Wednesday, January 25, 2017

California Clobbered Again, But Will Get At Least Brief Break

Flash flood destruction in Gaviota, California last Friday
While we were distracted by tornadoes in the South and a gusty, wet, icy nor'easter blasting the Northeast over the past couple of days, California got pounded again by another tremendous storm off the Pacific Ocean.

Unlike in the past few storms, southern California got particularly blasted, with floods, mudslides and other havoc in the Los Angeles basin and other areas of the Golden State's southern half.

At least four deaths have been blamed on the latest California storm.

The Los Angeles Times reported that both the 110 Freeway in Carson and the 710 Freeway in Long Beach shut down due to flooding. The Long Beach area was perhaps the hardest hit, with a record one day rainfall of 3.87 inches reported there Sunday.

Brett Albright, a meteorologist with the National Weather Servcie in San Diego, told the Los Angeles Times that the latest storm poured four inches of rain down on some places.

"Today was very intense," Albright said of Sunday's California weather. "It's not a normal event. It was definitely a culmination of perfect circumstances: We had a very intense atmospheric river witha lot of moisture and an area of lift in the atmosphere right over coastal Los Angelese and Orange counties. It forced all that moisture out. "

This kind of weather closed Malibu roads because of rock slides and had some houses and apartments teetering on the edge of mudslides. On Monterey Bay, there was a new record high wave height during the storm, just over 34 feet.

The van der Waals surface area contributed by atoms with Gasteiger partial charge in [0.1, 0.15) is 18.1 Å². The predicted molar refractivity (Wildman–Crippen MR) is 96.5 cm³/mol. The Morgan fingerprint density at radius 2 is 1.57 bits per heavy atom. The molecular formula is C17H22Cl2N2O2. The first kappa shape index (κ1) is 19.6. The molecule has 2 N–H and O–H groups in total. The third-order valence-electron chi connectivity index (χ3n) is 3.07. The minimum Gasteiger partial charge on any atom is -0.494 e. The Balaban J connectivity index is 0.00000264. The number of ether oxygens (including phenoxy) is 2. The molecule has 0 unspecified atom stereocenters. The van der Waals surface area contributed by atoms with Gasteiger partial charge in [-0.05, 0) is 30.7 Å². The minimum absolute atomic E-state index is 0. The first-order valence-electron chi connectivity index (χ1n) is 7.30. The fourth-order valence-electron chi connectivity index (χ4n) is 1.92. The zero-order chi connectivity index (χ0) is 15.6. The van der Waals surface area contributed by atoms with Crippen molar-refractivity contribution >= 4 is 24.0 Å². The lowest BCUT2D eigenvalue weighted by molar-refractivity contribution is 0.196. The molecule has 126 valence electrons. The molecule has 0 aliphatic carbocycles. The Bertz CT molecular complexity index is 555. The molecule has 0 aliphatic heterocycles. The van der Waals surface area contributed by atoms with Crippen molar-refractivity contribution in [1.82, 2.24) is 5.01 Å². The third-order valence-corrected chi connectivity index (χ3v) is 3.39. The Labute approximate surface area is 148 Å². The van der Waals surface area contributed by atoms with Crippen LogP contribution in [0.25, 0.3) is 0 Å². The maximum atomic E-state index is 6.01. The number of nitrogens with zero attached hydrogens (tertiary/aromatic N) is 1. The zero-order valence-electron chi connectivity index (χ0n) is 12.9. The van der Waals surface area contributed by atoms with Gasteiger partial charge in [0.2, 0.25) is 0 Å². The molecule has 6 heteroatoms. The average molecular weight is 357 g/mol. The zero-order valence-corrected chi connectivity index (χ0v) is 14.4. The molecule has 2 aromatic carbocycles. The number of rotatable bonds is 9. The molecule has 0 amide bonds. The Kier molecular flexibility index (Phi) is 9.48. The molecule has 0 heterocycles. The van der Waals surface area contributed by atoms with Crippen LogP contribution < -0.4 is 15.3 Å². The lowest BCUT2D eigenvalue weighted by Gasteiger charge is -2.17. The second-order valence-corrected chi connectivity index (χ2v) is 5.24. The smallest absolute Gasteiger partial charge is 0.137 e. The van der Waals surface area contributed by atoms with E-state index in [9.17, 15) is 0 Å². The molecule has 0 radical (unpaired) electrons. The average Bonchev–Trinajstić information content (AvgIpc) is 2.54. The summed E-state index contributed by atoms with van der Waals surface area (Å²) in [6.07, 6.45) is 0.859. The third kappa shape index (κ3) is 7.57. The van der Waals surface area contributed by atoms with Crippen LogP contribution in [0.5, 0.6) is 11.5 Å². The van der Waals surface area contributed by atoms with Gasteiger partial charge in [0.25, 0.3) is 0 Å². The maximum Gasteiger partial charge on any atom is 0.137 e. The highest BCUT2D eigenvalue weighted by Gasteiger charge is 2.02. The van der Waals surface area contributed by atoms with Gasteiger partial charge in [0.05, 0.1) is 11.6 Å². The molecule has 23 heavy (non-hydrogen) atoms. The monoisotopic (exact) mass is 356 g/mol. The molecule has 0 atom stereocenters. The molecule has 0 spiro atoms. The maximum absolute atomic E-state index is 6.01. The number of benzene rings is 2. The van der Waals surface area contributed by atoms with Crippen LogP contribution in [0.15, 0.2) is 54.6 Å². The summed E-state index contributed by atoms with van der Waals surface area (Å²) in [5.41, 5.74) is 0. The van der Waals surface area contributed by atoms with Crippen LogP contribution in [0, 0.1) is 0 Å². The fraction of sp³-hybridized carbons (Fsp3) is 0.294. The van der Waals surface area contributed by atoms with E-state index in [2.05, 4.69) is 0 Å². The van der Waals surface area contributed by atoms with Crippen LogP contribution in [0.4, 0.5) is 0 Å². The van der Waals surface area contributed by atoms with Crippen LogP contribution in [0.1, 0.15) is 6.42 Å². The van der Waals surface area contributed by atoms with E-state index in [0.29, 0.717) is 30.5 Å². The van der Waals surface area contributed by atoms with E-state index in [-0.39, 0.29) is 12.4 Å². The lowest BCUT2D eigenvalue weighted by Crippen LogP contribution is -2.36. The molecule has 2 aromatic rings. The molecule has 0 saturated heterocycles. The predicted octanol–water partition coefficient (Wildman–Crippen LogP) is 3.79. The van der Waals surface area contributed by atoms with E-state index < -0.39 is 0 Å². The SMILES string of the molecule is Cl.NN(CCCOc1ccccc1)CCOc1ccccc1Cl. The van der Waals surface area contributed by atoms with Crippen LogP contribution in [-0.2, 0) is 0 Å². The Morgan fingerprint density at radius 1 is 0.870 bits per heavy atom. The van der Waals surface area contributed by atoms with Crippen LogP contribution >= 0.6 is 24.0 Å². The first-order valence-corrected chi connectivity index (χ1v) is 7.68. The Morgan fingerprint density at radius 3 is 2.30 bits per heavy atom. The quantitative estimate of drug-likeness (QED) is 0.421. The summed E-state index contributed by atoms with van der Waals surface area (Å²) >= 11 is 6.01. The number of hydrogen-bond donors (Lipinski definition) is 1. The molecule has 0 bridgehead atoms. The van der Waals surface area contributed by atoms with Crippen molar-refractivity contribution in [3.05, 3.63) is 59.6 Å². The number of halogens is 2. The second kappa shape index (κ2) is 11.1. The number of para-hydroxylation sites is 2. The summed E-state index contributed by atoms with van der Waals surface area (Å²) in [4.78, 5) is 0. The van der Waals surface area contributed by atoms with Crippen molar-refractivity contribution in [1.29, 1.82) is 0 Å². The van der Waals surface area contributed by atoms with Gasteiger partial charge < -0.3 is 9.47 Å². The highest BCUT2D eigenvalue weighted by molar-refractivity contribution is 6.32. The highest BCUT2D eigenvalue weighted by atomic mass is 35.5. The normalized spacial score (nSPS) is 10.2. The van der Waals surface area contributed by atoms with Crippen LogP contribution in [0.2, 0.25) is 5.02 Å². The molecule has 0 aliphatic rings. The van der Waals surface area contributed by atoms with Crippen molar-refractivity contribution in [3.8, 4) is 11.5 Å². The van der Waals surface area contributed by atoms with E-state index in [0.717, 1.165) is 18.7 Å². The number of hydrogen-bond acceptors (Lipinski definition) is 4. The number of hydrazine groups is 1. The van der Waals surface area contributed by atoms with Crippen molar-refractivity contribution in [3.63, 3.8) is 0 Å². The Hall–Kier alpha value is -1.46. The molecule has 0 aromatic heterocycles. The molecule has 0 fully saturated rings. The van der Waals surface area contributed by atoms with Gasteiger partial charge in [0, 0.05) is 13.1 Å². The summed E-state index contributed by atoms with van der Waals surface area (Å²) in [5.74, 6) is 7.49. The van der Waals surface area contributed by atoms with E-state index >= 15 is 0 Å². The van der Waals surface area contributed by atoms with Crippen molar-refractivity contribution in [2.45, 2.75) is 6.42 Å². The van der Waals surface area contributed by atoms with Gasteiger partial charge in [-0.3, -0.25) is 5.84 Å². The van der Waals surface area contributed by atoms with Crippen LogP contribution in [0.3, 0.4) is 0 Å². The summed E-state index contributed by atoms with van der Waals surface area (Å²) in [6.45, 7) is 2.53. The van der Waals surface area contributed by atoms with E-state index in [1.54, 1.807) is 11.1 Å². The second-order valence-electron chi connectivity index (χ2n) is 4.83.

In the mountains, feet upon feet of snow piled up. Snowfall in the Sierra Nevada this winter has been the deepest in 20 years, according to some reports.

While the drought is not over in California, it is slowly getting eroded away by this winter's parade of storms.

Los Angeles has had double its normal amount of precipitation this winter. And, about 42 percent of California is no longer in drought. Ninety-seven percent of the state was in drought this time last year.

Also, just two percent of California remains in "Exceptional Drought" category, the severest level. At this time last year, 43 percent of the Golden State was in exceptional drought.

Of course the water works could shut off abruptly in California, and the drought could re-intensify. It's too soon to say whether that will happen.

What will happen is California will get a break from the wet, stormy, snowy, destructive weather for at least the next few days.

Very little, if any rain and snow is expected in most of California for the next seven days or so. However, there are hints that more storms could start hitting at least central and northern California again in early February.

That last storm that hit California ended up in the central Plains states yesterday and last night, dumping more than a foot of snow in places like the southern half of South Dakota. The big winner for snow so far, according to the National Weather Service in Sioux Falls, South Dakota, is right where most of my in-laws live in Yankton, South Dakota at 16 inches.

That storm is weakening as it heads east, so for us here in Vermont, we can expect frequent bouts of light snow over the next several days. It could even mix with rain the valleys Thursday before colder air moves in.

Only a few inches of snow at most are expected in Vermont's valleys in the next few days, but it should pile up fairly nicely in the mountains, with six inches to a foot on some ski areas over the next five days.

And the western New York Great Lakes snow blasts should also get really cranking in the next few days.

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